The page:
2018 Year In Review

In looking back on 2018 I’m struck by so many things that failed to come to fruition or get resolved this year.

What happened with IGTV?
What happened to brands becoming publishers?
How did brand safety continue to go unresolved?
What happened to Facebook watch?

There were a lot of great things within the social video world this year, and I’ll try and focus more on the positives in another post, but I can’t help but feel like 2018 was a year with few breakthroughs and really just an extension of the same issues we experienced in 2017.

This is the year that the hype began to fade around the ecosystem. Social video is no longer new. It’s no longer the shiny object and familiarity breeds contempt.



One hundred social videos were created to support the most recent social campaign my agency created for a pizza account… it should last us a couple months.

That much content would have been considered excessive, costly, and unnecessary five years ago.

Today, we as advertisers must approach content in the same way developers approach landing pages. What I mean by this is we have to test and iterate upon the design in order to increase the likelihood a visitor takes the action we want them to take.


Three Takeaways From Forbes List Of The Top 10 Highest-Paid YouTube Stars of 2018

Want to make twenty two million dollars a year to doing toy reviews?

Sounds like a sweet gig, but according to Forbes, seven year old YouTuber Ryan’s ToysReviews has the market cornered and generated the most revenue of any YouTuber this past year.

YouTube has become a wealth generator for a new breed of digital stars. Just over ten years ago YouTube didn’t even have an ad product to help creators make any money – now it’s not uncommon to hear of creators generating 7 figure incomes.

In looking at the Forbes list of the top 10 Highest-Paid YouTube Stars of 2018 there are three major trends that really stand out to me.


Defy Is Done – What does this mean for MCN’s?

How did a business with two of the biggest YouTube channels, generating more than a hundred million views a month (Smosh + Screen Junkies) go out of business?

Where did things go wrong?



What is the future of influencer marketing?

In a lot of ways (and I’m going to borrow this quote from William Gibson), “The future is already here – it’s just not evenly distributed.”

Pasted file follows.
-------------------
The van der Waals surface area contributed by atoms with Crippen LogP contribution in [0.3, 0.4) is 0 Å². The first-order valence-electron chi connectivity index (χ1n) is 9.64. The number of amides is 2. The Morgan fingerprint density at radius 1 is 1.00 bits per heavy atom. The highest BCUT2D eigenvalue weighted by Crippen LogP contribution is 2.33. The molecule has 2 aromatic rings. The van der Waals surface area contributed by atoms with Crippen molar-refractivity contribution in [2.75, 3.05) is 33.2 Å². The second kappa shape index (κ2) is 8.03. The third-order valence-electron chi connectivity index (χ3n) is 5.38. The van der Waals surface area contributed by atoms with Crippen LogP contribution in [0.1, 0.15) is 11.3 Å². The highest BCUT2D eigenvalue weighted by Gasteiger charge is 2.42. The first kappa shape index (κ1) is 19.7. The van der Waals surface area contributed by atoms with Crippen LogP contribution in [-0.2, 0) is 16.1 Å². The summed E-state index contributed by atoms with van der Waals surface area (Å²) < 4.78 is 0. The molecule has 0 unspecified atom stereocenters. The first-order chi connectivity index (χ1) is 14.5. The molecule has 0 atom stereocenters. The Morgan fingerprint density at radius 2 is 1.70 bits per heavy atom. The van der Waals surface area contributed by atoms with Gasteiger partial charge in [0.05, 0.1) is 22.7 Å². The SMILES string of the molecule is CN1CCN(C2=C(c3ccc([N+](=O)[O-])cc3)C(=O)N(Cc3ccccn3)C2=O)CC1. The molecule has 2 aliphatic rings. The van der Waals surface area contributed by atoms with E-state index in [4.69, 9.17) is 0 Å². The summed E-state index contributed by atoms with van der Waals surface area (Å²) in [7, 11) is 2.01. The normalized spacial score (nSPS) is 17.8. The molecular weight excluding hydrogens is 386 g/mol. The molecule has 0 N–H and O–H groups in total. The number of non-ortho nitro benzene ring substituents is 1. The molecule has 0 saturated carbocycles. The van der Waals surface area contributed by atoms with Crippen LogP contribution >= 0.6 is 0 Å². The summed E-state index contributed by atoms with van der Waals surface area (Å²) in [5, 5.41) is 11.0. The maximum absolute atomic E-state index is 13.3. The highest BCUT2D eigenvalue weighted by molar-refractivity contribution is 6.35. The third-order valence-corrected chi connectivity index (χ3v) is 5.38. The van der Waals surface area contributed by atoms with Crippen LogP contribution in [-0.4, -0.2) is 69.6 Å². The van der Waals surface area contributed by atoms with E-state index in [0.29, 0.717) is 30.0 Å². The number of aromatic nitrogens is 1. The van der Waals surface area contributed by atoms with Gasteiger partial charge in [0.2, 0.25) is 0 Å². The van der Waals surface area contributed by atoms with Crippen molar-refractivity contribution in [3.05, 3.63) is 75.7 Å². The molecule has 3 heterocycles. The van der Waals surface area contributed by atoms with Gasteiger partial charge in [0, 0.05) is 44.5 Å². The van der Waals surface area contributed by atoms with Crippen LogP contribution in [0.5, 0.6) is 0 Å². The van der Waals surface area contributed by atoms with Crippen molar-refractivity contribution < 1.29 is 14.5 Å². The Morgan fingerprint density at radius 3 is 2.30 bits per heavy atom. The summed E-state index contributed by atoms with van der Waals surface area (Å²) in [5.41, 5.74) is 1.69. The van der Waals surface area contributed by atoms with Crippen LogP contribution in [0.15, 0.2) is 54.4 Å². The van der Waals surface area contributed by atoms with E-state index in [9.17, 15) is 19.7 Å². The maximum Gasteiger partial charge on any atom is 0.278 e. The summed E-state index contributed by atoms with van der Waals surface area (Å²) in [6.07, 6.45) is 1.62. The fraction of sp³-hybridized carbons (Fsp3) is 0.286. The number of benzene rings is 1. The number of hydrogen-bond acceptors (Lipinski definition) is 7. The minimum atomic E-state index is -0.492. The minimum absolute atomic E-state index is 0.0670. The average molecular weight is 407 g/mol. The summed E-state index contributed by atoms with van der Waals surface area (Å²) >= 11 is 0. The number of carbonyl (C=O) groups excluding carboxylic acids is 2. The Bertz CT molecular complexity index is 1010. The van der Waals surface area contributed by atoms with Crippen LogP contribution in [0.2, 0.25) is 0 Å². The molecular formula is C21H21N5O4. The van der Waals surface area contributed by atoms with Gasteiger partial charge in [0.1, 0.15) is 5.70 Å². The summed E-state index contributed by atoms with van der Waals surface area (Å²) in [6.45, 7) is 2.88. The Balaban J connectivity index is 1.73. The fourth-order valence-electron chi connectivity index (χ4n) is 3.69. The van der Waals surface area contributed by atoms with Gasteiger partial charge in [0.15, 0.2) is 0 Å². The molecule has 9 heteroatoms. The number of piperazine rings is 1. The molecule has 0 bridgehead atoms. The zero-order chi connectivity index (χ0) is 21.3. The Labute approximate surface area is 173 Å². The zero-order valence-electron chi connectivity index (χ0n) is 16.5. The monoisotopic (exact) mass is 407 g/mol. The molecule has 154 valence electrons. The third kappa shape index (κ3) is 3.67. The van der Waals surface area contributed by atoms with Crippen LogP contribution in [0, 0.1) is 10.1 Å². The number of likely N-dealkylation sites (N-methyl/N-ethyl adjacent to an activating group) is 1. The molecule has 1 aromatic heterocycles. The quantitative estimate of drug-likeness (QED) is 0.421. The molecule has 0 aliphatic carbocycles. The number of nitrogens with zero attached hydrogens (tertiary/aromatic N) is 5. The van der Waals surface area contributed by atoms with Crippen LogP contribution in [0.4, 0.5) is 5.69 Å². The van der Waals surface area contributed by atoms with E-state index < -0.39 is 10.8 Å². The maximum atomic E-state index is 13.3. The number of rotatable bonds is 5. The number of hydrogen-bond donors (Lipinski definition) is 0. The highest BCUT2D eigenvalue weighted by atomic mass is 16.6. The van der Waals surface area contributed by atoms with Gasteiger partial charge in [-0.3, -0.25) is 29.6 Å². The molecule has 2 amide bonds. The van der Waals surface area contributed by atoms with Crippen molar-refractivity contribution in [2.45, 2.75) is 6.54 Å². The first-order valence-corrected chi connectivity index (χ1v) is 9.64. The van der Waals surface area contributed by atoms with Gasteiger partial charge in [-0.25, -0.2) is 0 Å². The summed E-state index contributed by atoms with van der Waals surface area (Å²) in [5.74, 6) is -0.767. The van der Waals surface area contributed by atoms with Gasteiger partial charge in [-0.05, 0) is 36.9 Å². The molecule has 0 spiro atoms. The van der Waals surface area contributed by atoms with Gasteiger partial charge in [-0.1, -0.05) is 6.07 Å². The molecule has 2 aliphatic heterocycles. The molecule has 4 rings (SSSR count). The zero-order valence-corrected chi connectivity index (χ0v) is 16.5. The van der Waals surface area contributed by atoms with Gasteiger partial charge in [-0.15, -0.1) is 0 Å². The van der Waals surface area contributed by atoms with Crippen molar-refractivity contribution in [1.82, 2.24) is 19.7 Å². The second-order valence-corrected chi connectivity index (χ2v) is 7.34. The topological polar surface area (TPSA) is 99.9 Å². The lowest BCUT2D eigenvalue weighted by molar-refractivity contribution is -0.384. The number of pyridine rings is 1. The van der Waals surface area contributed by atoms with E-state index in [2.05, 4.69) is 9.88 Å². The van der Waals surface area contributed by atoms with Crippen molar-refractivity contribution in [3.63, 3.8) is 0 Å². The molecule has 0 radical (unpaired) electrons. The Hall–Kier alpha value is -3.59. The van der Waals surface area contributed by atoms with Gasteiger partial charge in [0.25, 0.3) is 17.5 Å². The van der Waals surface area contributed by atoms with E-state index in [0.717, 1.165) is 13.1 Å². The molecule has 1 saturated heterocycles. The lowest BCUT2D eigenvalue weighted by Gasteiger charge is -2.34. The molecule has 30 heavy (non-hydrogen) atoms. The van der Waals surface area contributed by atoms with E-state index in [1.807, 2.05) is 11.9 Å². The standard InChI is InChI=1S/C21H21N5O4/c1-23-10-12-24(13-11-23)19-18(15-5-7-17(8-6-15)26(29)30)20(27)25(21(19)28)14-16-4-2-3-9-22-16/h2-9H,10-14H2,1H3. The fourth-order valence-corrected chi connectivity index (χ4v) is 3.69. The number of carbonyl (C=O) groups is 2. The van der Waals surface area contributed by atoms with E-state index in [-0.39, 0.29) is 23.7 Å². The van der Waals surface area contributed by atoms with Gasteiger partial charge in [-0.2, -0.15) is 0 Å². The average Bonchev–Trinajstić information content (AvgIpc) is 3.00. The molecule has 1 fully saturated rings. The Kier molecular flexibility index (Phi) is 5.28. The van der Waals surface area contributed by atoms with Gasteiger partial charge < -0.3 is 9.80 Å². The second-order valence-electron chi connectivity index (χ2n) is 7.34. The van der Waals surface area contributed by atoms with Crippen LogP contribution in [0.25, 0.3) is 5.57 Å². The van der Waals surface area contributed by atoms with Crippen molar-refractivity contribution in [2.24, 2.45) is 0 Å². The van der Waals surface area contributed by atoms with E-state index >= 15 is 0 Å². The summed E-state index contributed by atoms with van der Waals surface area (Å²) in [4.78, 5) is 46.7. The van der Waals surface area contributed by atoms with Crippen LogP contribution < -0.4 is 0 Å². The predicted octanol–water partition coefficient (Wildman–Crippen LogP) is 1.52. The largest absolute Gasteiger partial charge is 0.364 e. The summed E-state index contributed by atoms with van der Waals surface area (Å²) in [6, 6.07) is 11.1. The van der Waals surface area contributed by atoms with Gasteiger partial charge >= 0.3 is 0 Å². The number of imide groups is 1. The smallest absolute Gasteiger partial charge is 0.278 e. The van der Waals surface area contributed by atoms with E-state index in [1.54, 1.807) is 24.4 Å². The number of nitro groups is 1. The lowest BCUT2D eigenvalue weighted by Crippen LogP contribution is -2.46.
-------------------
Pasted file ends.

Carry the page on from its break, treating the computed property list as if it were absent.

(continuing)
So much of advertising is stuck in the past – we still spend an obscene amount of money on content that’s unproven, on mediums that have no measurable ROI, on old ways of working with agencies, and on celebrities that may or may not have an impact on a brand’s business.


Shane Dawson Is The Exact Reason YouTube Changed Their Algorithm

Shane Dawson is making the best content on YouTube today – his ‘The Secret World of Jeffree Star’ series is proof of that.  

This is not something I thought that I’d ever write. Shane wasn’t always a phenomenal filmmaker/documentarian. Shane once represented the negative stereotype of a YouTube creator – making clickbaity content (ie Dog Herpes, Death By Cinnamon Challenge, and I’m Britney Spears Gyno, etc).


Tanacon vs Vidcon – A Microcosm of Influencer Marketing

Tanacon is an example of influencer marketing gone awry, and exactly the type of outcome that so many brands have experienced and why so many marketers have a bad impression of the tactic.

If you’re unfamiliar with Tanacon (recently dubbed the FyreFestival of influencer events) here’s the necessary background information–


It’s Not A Short Attention Span… It’s Shitty Ads

I wrote about this topic a bit on Entrepreneur.com, but have expanded the topic much further here.

Ad formats are getting shorter and shorter (:06’s and :15’s) and countless studies are showing consumers don’t want to engage with ads.

However, it isn’t the result of people having short attention spans – its shitty ads.


Dear Marketers: Please Don’t Do Influencer Marketing —We’re Begging You

This piece was original appeared on the Epic Signal blog and was inspired by an article a friend of mine wrote about book marketing and is more or less paying homage to his style (hence the similarities).

There’s a reductive narrative circulating in the advertising world lately: if you need to meet your marketing goals, then you should do influencer marketing.

Want to reach millennials? Influencer marketing speaks to teens! Want to be more efficient with your advertising budget? Influencer marketing is cheap! Want to be ahead of the curve? Influencer marketing is the future!


I Don’t Understand Why Cannes Is Bigger Than VidCon For Advertisers

The future is not at Cannes and I’m shocked at how many brands and agencies are spending so much money to go to the South of France, when VidCon, the largest digital video conference overlaps with the conference.

Would you rather have one foot in the past or one in the future?